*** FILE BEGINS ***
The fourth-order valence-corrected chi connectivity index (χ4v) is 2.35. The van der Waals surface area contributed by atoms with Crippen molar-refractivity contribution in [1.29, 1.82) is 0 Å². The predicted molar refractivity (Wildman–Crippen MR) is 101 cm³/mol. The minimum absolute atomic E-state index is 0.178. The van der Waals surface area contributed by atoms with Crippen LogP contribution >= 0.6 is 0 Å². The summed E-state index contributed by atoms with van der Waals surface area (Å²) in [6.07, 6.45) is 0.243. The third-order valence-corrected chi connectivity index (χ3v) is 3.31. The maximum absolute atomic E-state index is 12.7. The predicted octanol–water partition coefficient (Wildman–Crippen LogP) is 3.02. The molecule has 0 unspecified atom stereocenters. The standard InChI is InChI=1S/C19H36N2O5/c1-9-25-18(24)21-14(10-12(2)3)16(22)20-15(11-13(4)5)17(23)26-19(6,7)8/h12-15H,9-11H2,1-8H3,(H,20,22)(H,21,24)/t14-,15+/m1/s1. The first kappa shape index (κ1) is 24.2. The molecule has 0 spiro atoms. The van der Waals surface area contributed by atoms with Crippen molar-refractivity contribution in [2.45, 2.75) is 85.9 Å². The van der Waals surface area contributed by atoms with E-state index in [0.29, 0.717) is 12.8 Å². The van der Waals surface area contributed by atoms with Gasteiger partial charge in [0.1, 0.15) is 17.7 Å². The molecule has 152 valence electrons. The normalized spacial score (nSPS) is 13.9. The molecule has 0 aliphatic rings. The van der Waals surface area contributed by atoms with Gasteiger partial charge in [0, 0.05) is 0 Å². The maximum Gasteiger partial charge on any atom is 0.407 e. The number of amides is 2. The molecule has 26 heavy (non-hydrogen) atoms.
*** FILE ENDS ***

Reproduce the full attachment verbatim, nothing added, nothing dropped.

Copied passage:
The fourth-order valence-corrected chi connectivity index (χ4v) is 2.35. The van der Waals surface area contributed by atoms with Crippen molar-refractivity contribution in [1.29, 1.82) is 0 Å². The predicted molar refractivity (Wildman–Crippen MR) is 101 cm³/mol. The minimum absolute atomic E-state index is 0.178. The van der Waals surface area contributed by atoms with Crippen LogP contribution >= 0.6 is 0 Å². The summed E-state index contributed by atoms with van der Waals surface area (Å²) in [6.07, 6.45) is 0.243. The third-order valence-corrected chi connectivity index (χ3v) is 3.31. The maximum absolute atomic E-state index is 12.7. The predicted octanol–water partition coefficient (Wildman–Crippen LogP) is 3.02. The molecule has 0 unspecified atom stereocenters. The standard InChI is InChI=1S/C19H36N2O5/c1-9-25-18(24)21-14(10-12(2)3)16(22)20-15(11-13(4)5)17(23)26-19(6,7)8/h12-15H,9-11H2,1-8H3,(H,20,22)(H,21,24)/t14-,15+/m1/s1. The first kappa shape index (κ1) is 24.2. The molecule has 0 spiro atoms. The van der Waals surface area contributed by atoms with Crippen molar-refractivity contribution in [2.45, 2.75) is 85.9 Å². The van der Waals surface area contributed by atoms with E-state index in [0.29, 0.717) is 12.8 Å². The van der Waals surface area contributed by atoms with Gasteiger partial charge in [0.1, 0.15) is 17.7 Å². The molecule has 152 valence electrons. The normalized spacial score (nSPS) is 13.9. The molecule has 0 aliphatic rings. The van der Waals surface area contributed by atoms with Gasteiger partial charge in [0, 0.05) is 0 Å². The maximum Gasteiger partial charge on any atom is 0.407 e. The number of amides is 2. The molecule has 26 heavy (non-hydrogen) atoms.